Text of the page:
NET RESULT: this tidal wave of Internet email users has been the primary catalyst for transforming yesterday's Call Center into today's Modern Contact Center, although the results have not quite been what we all had expected and hoped for (more on this below). More recently, Chat and "Call-Me-Back" features have also emerged as potentially important channels for the delivery of support and service via the Internet—and through the call center. However, the pace and volume of adoption of these technologies has to date been far less than that of email.
Early adopters proudly
trumpeted the availability of service and support via email to customers,
press, and analysts. Other companies, pressured by customers and
competitors, scrambled to make themselves accessible via email. In many
cases, there was not much real thought about the systems or people
infrastructure that would be needed to support email traffic. Nor was
their much recognition of, (a) how quickly customers would adopt this
medium; (b) what types of expectations for responsiveness and problem
resolution customers would have for email; or (c) what the cost and public
relations implications of poorly managed email processes might be.
The results have been decidedly mixed. Good news: Customer adoption has been strong. Customer contacts by e-mail have been projected to grow by more than 250% during 1999-2001—and the actual growth rate will end up being even higher. Bad news: Email service quality (and its management) has been abysmal. A recent ICSA/e-Satisfy (March 2001) survey lays out the state of email support and service quite starkly. Among its many findings: only 4 of 10 emails ever get resolved. More telling is the fact that only 1 of 10 companies monitors the quality of service that is delivered by email.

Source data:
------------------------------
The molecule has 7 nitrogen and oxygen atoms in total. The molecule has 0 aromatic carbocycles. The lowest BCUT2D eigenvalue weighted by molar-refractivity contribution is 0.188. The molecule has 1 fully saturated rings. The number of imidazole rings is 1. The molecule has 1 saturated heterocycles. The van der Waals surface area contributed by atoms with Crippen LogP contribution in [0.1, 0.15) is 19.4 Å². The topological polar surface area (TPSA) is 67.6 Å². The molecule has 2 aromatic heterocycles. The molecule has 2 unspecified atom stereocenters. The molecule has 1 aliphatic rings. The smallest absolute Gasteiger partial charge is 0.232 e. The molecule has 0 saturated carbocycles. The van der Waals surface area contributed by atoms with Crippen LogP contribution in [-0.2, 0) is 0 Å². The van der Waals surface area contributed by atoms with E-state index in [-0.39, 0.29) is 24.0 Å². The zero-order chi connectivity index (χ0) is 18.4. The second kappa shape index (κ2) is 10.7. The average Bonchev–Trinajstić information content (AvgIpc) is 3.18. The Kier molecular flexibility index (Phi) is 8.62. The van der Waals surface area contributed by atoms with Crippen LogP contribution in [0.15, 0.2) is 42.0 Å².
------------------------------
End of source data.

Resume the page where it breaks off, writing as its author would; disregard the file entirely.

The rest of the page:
Worse news: Customers are not happy with companies who provide poor service. For executives, the most serious findings in the ICSA/e-Satisfy survey: customers' negative experience with email services drives a 30-48% decrease in customer loyalty. So what exactly has gone wrong?
At the most basic level, what we have been learning the hard way over the past few years is that management of a Modern Contact Center is a more complex undertaking than standard call center management. Managing effectively in these environments depends on a clear and integrated vision of Technology, Processes, and People. The two most important components of this are Skill-Based Routing and Workforce Management, which we will discuss in the next two sections.
Skill-Based Routing For
The Modern Contact Center: Technology + Processes + People
To understand MCC Skill-Based Routing, it is important to first recognize that there are really two distinct types of contacts: "Immediate" and "Deferred." Each contact type, in turn, has different Technology, Process, and People aspects to consider.
Inbound phone calls, as well as Chat sessions, are "Immediate" contacts. Immediate contacts require an immediate response to a customer who is interacting with the agent in real-time and staying engaged with the agent until the issue that prompted the service request is resolved. Immediate queues have Service Objectives that are measured in terms of the time a customer spends waiting before being engaged in direct communication with an agent, and these goals are typically defined in terms of short time intervals of seconds or minutes (for example, Average Speed of Answer of 30 seconds, 95% being answered within 2 minutes, etc). Customers who make contact through Immediate channels and have to wait to be served by an agent will eventually abandon the queue—and quite likely be unhappy about it.